Historian Pushes to Unlock Royal Archives Amid Alleged FOI Act Abuse

Historian Pushes to Unlock Royal Archives Amid Alleged FOI Act Abuse

Historical Accuracy Hindered by Closed Royal Archives

In a fervent plea for transparency, historian Andrew Lownie highlights the significant restrictions barring access to critical historical documents concerning the Royal Family.

While the Public Records Act offers access to numerous archives at the National Archives, there’s a glaring exception — records involving communications with the Sovereign remain off-limits under the Freedom of Information Act (FOI Act).

Secrecy Surrounding Royal Biographies

Lownie underscores the challenge faced by historians who often rely on scant resources such as newspaper clippings and ‘sources’ due to redacted references to the Royal Family in historical documents. Notably, Lownie points out the discrepancy between the restricted access to archives and the freedom of the royals themselves to disclose personal details, as highlighted by Prince Harry and Meghan Markle in various instances.

Struggles in Accessing Crucial Information

The historian reveals the extensive limitations faced in extracting information, particularly concerning Prince Andrew’s tenure as the UK trade envoy. Despite efforts, Andrew Lownie encountered significant barriers in acquiring documents, with FOI requests often met with contradictory, limited, or denied responses from governmental departments.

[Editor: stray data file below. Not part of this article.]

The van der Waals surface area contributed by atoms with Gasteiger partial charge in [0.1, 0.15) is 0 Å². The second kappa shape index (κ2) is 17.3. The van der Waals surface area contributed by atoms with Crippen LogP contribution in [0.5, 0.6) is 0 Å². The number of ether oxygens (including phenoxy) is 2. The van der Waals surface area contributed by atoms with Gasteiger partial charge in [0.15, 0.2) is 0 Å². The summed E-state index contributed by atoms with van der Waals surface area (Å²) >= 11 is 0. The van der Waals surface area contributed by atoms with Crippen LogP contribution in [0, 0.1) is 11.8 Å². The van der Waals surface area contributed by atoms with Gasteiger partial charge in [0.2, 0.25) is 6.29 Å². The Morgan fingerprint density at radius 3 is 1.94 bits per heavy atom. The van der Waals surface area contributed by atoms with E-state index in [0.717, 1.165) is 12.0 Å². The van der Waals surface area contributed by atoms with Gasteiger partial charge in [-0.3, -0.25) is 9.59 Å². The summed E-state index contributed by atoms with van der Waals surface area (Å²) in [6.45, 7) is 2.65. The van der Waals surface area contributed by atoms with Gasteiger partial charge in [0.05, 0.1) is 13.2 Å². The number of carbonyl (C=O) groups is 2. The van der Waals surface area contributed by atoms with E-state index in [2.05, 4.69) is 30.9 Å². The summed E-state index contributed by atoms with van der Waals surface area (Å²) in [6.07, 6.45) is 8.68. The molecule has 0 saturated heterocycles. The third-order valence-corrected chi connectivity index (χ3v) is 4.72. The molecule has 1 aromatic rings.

Challenges with Governmental Transparency

Lownie condemns the excessive secrecy shrouding the Royal Family’s affairs and expresses frustration with government agencies’ reluctance to disclose pertinent information.

He elucidates instances where requests for details regarding Prince Andrew’s activities, associations, and expenditure were denied, citing various exemptions under FOI regulations.

Urgent Need for Reforms and Transparency

With mounting obstacles and a lack of governmental cooperation, Lownie emphasizes the urgency for reform within the FOI Act, calling for a thorough review of closed archives that date back to the nineteenth century. He argues that the existing culture of unnecessary secrecy perpetuates speculation and undermines trust in institutions, including the monarchy.

Advocating for Openness and Accountability

Lownie concludes by asserting the necessity for transparency in unveiling historical records, asserting that the release of these archives could significantly restore public trust in governmental institutions and promote a clearer understanding of historical events involving the Royal Family.